I don't think that I could concisely tell you about it. I had 40 hours of training on it last week and I'm still reeling from all the info. It looks like an Awesome program though and I cannot wait to get into it. I am concerned with the pacing. 1 lesson/day in our district just as the program suggests to be done in 150 day prior to testing. My suggestion is to get a hold on that first topic and go over several times. Check out the differentiated instruction areas. The various test formats. I plan to have 1 1/2 to 2 hrs for math everyday in order to do the program at the suggested pace (that include math center activities). Have an overhead at the ready if you do not have a lCD projector or ELMO. You will need it to model the interactive learning and the visual bridge (transparencies should be included for these activities). Check out the materials needed carefull we have found several times where there were materials that were needed but not listed. I plan to do the problem of the day at calendar. The rest will go through the lesson: Daily Spiral Review, developing learning interactive, visual bridge (do not skip this- this is the direct instruction piece that ties the manipulative to the practice), then guided practice and independent practice (I will use this as my quick assessment coding it for centers for later __(blank) = intervention necessary, * = on level practice at centers, **= advanced practice at centers). I will also do the problem solving whole group so that I can stress the test strategies and tips foundin each lesson to prepare them for next years Standards tests. After problem solving I will not be doing most of the quick checks as of now...I will be heading off to differentiated instruction- pulling my intervention kids. Well it wasn't very concise but that's about as much of an overview as I can think of to give. Really though you need to pour over 1 topic at least and figure out what components there are in every lesson so that you can feel prepared.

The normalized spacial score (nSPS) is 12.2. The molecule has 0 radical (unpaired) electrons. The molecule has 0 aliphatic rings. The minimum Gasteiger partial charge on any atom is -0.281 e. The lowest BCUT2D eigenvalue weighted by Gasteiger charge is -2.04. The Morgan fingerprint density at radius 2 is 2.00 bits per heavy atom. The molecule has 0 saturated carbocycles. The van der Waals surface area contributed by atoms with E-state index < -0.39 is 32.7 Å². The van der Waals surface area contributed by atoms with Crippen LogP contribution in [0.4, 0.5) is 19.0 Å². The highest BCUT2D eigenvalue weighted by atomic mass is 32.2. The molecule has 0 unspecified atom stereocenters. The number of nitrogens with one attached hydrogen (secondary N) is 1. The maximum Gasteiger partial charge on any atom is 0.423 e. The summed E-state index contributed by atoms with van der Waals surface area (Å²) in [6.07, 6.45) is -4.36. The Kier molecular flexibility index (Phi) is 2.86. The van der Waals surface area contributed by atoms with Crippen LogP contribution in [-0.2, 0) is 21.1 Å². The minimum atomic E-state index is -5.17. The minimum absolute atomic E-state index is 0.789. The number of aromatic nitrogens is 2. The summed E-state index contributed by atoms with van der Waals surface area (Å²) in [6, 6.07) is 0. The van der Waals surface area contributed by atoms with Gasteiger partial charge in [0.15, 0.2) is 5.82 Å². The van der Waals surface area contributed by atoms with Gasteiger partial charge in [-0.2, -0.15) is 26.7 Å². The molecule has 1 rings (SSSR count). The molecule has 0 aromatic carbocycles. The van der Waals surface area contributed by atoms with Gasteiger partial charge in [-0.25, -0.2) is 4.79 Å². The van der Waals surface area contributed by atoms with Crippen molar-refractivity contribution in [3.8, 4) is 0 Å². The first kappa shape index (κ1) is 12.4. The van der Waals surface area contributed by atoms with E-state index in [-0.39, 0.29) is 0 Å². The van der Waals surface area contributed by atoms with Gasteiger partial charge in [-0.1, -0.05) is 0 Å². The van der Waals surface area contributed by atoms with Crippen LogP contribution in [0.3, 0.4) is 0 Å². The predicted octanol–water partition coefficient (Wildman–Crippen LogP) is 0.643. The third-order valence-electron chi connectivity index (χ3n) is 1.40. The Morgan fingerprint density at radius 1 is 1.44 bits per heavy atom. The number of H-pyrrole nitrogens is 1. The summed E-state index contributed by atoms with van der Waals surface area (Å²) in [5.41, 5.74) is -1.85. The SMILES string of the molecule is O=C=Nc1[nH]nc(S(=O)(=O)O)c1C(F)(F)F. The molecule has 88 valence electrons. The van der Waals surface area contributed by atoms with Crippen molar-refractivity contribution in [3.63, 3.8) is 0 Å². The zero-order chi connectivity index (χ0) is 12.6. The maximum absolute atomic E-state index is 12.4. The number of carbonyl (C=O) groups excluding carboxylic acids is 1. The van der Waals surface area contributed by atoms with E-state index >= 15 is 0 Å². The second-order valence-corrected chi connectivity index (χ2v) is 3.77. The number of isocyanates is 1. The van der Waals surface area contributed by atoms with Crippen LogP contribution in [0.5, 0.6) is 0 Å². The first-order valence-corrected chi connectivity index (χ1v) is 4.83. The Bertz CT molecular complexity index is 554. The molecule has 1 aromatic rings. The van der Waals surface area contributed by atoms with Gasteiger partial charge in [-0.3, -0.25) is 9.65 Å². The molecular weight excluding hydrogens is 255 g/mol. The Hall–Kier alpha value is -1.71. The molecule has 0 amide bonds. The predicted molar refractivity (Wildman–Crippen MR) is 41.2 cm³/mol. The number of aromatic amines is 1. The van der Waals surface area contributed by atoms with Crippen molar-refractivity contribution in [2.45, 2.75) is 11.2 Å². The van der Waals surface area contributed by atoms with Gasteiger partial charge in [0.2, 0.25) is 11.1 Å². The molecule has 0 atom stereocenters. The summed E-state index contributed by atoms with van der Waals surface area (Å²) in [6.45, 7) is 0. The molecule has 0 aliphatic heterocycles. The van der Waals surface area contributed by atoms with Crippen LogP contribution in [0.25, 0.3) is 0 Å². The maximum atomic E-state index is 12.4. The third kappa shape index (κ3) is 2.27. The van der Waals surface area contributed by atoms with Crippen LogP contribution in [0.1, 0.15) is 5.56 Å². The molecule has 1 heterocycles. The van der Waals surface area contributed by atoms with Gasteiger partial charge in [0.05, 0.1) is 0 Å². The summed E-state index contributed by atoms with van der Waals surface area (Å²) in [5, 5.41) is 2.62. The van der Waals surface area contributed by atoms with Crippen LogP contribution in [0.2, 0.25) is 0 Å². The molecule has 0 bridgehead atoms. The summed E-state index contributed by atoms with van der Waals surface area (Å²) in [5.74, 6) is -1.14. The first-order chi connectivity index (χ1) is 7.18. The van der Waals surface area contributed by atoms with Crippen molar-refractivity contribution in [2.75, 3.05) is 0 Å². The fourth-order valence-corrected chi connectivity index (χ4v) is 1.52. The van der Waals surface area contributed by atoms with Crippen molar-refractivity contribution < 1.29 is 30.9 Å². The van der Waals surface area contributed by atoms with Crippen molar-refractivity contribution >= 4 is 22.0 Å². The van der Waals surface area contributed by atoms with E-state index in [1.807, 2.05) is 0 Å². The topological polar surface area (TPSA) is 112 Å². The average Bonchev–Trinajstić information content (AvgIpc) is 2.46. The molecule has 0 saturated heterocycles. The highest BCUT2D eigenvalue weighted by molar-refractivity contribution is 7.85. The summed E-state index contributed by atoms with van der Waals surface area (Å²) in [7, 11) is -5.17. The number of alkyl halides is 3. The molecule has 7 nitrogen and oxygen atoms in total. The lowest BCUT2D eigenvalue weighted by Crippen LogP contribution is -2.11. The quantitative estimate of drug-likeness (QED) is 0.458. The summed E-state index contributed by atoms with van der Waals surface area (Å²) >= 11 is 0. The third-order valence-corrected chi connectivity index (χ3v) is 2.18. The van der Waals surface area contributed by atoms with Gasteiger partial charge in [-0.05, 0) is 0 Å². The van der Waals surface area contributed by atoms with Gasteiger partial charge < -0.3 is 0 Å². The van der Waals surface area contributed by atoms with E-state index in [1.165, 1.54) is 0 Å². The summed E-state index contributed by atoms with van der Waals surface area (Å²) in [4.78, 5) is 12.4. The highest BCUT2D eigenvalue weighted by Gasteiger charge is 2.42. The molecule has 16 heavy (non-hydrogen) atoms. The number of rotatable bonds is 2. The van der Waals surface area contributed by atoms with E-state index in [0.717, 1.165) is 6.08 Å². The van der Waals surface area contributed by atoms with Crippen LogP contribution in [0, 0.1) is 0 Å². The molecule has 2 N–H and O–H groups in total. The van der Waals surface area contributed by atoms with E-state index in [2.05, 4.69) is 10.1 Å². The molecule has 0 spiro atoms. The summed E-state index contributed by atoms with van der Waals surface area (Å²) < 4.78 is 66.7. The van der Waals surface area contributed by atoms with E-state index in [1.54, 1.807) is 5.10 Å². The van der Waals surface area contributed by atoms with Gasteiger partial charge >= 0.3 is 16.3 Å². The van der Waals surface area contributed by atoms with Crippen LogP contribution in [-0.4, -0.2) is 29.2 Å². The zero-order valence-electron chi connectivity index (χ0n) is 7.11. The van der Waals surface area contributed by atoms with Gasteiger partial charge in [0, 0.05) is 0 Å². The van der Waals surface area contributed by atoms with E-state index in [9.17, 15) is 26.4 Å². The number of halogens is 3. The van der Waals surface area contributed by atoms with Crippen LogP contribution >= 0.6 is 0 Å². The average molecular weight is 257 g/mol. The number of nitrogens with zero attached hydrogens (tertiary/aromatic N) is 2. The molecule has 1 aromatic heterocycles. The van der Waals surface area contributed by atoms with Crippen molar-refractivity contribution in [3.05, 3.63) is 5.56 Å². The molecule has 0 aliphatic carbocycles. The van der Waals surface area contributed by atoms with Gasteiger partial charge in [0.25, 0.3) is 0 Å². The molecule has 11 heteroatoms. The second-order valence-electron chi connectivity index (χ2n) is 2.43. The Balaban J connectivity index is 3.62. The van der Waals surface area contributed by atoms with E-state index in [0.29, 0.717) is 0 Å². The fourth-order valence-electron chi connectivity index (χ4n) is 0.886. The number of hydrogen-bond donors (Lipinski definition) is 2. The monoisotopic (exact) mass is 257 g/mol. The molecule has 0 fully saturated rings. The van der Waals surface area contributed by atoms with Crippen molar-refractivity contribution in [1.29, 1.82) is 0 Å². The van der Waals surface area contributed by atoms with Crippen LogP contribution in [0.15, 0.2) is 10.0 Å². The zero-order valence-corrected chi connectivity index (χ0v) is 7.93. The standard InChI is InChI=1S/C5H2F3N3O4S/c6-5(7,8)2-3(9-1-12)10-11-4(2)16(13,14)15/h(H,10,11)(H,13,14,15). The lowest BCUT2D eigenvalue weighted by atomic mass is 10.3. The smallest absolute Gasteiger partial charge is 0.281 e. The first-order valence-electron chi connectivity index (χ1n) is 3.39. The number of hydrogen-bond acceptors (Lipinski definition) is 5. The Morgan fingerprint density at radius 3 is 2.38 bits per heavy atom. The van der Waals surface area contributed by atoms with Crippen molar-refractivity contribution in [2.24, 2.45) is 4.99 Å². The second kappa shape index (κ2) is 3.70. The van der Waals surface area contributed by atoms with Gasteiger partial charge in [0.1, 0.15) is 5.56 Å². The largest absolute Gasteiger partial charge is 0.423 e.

I can not stand the Envision math we are using. The other teachers in first grade are in agreement. Some of the word problems are insane. This program hasn't taught number lines. Then all of the sudden their is a number line on the test. I heard last year they learned all about number lines. Then there are insane questions for first graders. Johnny has five footballs. David has 3 soccer balls. Michael has 8 basketballs. Jordan has 4 baseballs. Edward found a football outside. How many footballs altogether? What? Are you kidding. These kids couldn't read this problem at the time. Also, this program hasn't taught to eliminate unimportant information. Again, I heard last year this was taught with the other program. So they are just beginning to learn addition in first grade. So 5+4=9 is the stuff my children have been working on. Then on the test it has the question What does this picture show? Does it show 4=5-1 or 6=2+4? So the next day my kids got really confused and started writing 3=2+5. Here was another question...What does this picture show? So the pictures show a bunch of bananas, but one banana actually looks like it could represent two bananas. The banana had a slash in the middle of it. So that was confusing. I had to draw a banana and show the kids that it looked like two bananas, but it was only one banana. Then there was the crayon question. The crayon question puzzled the teachers for a moment. We were working on how many are inside and how many are outside. So the worksheet had a bizarre question. There are thirteen crayons inside the box and five crayons outside the box. I forget exactly how the question was worded. Find the number sentence for this picture. So basically, you had to realize that although there were thirteen crayons in the box some of them were upside down. Then you had to realize that some of the ones outside the box were upside down. So you had to count the ones upside down and add it to the rest. Are you kidding me! I am sorry, but I think the program is a joke. I assume this is supposed to prepare the children for future testing, but I think the program is just confusing them. I am in a low income school, but even my gifted students get confused.